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Central Asia/Russia

Bin Laden traced to Iran
By Syed Saleem Shahzad

KARACHI - With the whole of Afghanistan in the hands of anti-Taliban forces and accessible to United States ground forces, the whereabouts of Osama bin Laden and the leadership of his Al-Qaeda network remains a mystery.

The US were led a merry dance in the Tora Bora in eastern Afghanistan, being duped by mercenary local commanders into believing that thousands of Al-Qaeda fighters, as well as bin Laden, were holed up in caves in the mountains. (See Taliban's trail leads to Pakistan, Dec 13)

Of course, bin Laden was not sitting patiently waiting to greet the US troops when they and their local allies finally overran the region, the last pocket of resistance in the country. Instead, they found only a few hundred Al-Qaeda fighters and a number of women and children. Bin Laden and the "thousands" had already slipped into the Pakistan tribal areas, the US were told by the conniving commanders.

However, extensive investigations by Asia Times Online indicate that bin Laden has crossed the southwest border into Iran, where he is being sheltered by dissident Iranian guerrilla fighters of the Mujahideen-i-Khalq, a group with strong Iraqi links and which is outlawed as a terrorist organization by the United States. Interviews with Pakistani jihadi who fought in Afghanistan, journalists and intelligence sources support this view.

Drawing on the combined information of these sources, it appears that even before September 11 bin Laden changed his location within Afghanistan every few days, shuttling between Jalalabad, Kandahar and Kabul. In Jalalabad alone he had a number of places to live. The former governor of Nangarhar and now the governor of the eastern provinces, Haji Abdul Qadeer, provided him with costly residences.

Soon after September 11, the US demanded that the Taliban hand over bin Laden. Later, it expanded its demand to include the handover of the entire leadership of Al-Qaeda, and subsequently it said that it would attack Afghanistan to break the entire Al-Qaeda network. These demands strongly suggested to the Taliban leadership that US President George W Bush was obsessed with attacking Afghanistan regardless of whether they arranged for bin Laden to escape from the country or not.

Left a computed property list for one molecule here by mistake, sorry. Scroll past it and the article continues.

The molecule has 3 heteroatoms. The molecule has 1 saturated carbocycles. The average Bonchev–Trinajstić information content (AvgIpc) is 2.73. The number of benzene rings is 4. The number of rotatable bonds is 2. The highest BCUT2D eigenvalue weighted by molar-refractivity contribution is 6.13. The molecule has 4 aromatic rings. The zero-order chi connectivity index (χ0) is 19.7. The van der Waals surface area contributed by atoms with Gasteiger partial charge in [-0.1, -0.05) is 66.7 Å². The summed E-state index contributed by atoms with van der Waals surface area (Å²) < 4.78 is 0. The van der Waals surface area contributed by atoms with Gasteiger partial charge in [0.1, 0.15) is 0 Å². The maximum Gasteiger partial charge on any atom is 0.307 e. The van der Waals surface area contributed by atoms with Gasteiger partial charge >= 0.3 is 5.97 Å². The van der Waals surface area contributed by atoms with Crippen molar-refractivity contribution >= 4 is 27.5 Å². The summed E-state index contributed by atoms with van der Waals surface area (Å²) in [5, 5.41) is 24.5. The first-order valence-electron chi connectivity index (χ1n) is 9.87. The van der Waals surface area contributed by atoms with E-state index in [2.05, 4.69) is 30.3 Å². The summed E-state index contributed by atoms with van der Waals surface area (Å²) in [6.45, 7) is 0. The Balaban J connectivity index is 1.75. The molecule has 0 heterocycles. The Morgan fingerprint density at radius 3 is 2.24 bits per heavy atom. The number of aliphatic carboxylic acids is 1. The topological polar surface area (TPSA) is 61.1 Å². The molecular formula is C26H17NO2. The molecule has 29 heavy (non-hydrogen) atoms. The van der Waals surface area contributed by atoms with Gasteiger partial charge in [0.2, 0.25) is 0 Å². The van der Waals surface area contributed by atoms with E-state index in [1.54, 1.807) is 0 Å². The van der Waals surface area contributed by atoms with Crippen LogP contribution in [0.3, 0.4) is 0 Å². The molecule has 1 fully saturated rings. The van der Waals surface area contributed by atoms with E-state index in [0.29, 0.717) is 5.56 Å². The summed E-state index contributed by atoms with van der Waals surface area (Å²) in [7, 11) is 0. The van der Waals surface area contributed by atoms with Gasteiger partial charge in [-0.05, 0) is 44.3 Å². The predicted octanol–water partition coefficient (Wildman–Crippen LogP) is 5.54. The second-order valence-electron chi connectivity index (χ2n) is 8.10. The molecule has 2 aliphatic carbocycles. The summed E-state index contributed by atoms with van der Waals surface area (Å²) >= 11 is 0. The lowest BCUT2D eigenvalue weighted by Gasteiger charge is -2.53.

At this stage bin Laden remained in Kabul, in a center for Arab fighters. That was the time when diplomatic efforts were under way to reach a peaceful settlement in handing over bin Laden. Having rejected the US demands, Taliban leader Mullah Omar decided to keep bin Laden in a secret place known only to a handful of people. He was hidden along with a small number of Arab bodyguards and his confidante, Egyptian Dr Aimen Al-Zawari and senior members of Al-Qaeda.

The manner in which messages and video tapes featuring bin Laden were delivered in Kabul to the Al-Jazeera television network and some newspapers indicates that he was not too far from Kabul. Many of the sources speculated that in the first 10 days of the war he was holed up in Bamiyan, home to the famous ancient giant buddhas until they were destroyed by the Taliban earlier this year.

Later, after the order to retreat from Mazar-e-Sharif was given, bin Laden went to Jalalabad, and briefly stayed in the Tora Bora caves. The sources suggest that he left this hideaway when the Taliban retreated from Kabul, moving back to Jalalabad, where he was handed into the protection of Maulvi Yunus Khalis. After the Taliban's retreat from the east, there was no place left for bin Laden except Kandahar, after which he would have no option but to cross a border into any one of six neighboring countries.

And it appears that he chose Iran, rather than Pakistan, Turkmenistan, Uzbekistan, Tajikistan or China. A leading source says that shortly before the collapse of Kandahar, Mullah Omar called a meeting in the town at which the governor and important commanders were present. Mullah Omar briefly mentioned the war situation, explaining the reasons for the sudden retreat from Kabul. He stressed that given the heavy US carpet bombing, there would be no way to defend Kandahar, and so he had arranged for the safety of senior "guest" fighters and would announce the surrender of Kandahar shortly.

The sources say that after this meeting bin Laden went to see Mullah Omar, along with a small group of Afghans and Arabs. Bin Laden's next destination was discussed, and it was not Chaman in Pakistan, as some reports have said, as it was infested with anti-Taliban militia.

The sources point out that that Iranian border areas are a nest of the Mujahideen-i-Khalq, who are fighting a war against the government in Tehran. They are minority Sunnis, and they have good relations with some of the Afghan and Pakistani tribes. When the Iranian government has taken its regular crackdowns on the group, members have taken refuge in Pakistani or Afghani tribal areas.

The group has claimed responsibility for a number of attacks on government buildings in Tehran as well as attacks on the offices of Iranian President Mohammad Khatami. They derive most of their funds from smuggling arms and drugs, so they have good relations with other smugglers in the region, and the routes they use.

The sources say that bin Laden and close colleagues could have crossed into Iran using smuggling routes with the help of the Mujahideen-i-Khalq, and taken refuge in caves there that are said to be much more extensive and sophisticated than those of the Tora Bora.

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